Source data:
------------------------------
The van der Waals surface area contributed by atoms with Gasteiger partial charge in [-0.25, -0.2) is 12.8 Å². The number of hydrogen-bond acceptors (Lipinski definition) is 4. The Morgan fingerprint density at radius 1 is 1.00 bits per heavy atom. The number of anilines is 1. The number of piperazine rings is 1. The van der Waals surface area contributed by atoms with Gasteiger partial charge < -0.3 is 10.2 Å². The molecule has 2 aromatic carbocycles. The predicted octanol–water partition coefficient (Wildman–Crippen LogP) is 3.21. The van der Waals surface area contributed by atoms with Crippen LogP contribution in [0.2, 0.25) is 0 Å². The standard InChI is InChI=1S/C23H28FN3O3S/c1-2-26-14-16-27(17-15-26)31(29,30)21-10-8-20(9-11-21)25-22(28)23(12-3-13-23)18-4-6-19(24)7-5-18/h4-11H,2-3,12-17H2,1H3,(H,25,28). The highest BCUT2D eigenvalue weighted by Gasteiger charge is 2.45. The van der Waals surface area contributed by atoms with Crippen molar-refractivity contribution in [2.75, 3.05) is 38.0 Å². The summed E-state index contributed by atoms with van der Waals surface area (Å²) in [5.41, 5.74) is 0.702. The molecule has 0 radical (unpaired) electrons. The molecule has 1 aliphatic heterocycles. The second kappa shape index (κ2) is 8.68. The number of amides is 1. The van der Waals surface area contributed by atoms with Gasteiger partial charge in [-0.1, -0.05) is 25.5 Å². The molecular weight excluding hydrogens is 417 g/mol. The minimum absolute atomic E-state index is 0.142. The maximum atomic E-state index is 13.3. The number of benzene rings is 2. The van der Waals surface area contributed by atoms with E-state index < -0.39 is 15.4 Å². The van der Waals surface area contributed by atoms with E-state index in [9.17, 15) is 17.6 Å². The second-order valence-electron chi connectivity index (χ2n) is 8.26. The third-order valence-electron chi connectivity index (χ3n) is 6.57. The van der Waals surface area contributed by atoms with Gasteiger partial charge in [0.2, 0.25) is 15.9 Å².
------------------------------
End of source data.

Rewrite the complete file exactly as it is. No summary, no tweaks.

The van der Waals surface area contributed by atoms with Gasteiger partial charge in [-0.25, -0.2) is 12.8 Å². The number of hydrogen-bond acceptors (Lipinski definition) is 4. The Morgan fingerprint density at radius 1 is 1.00 bits per heavy atom. The number of anilines is 1. The number of piperazine rings is 1. The van der Waals surface area contributed by atoms with Gasteiger partial charge < -0.3 is 10.2 Å². The molecule has 2 aromatic carbocycles. The predicted octanol–water partition coefficient (Wildman–Crippen LogP) is 3.21. The van der Waals surface area contributed by atoms with Crippen LogP contribution in [0.2, 0.25) is 0 Å². The standard InChI is InChI=1S/C23H28FN3O3S/c1-2-26-14-16-27(17-15-26)31(29,30)21-10-8-20(9-11-21)25-22(28)23(12-3-13-23)18-4-6-19(24)7-5-18/h4-11H,2-3,12-17H2,1H3,(H,25,28). The highest BCUT2D eigenvalue weighted by Gasteiger charge is 2.45. The van der Waals surface area contributed by atoms with Crippen molar-refractivity contribution in [2.75, 3.05) is 38.0 Å². The summed E-state index contributed by atoms with van der Waals surface area (Å²) in [5.41, 5.74) is 0.702. The molecule has 0 radical (unpaired) electrons. The molecule has 1 aliphatic heterocycles. The second kappa shape index (κ2) is 8.68. The number of amides is 1. The van der Waals surface area contributed by atoms with Gasteiger partial charge in [-0.1, -0.05) is 25.5 Å². The molecular weight excluding hydrogens is 417 g/mol. The minimum absolute atomic E-state index is 0.142. The maximum atomic E-state index is 13.3. The number of benzene rings is 2. The van der Waals surface area contributed by atoms with E-state index < -0.39 is 15.4 Å². The van der Waals surface area contributed by atoms with E-state index in [9.17, 15) is 17.6 Å². The second-order valence-electron chi connectivity index (χ2n) is 8.26. The third-order valence-electron chi connectivity index (χ3n) is 6.57. The van der Waals surface area contributed by atoms with Gasteiger partial charge in [0.2, 0.25) is 15.9 Å².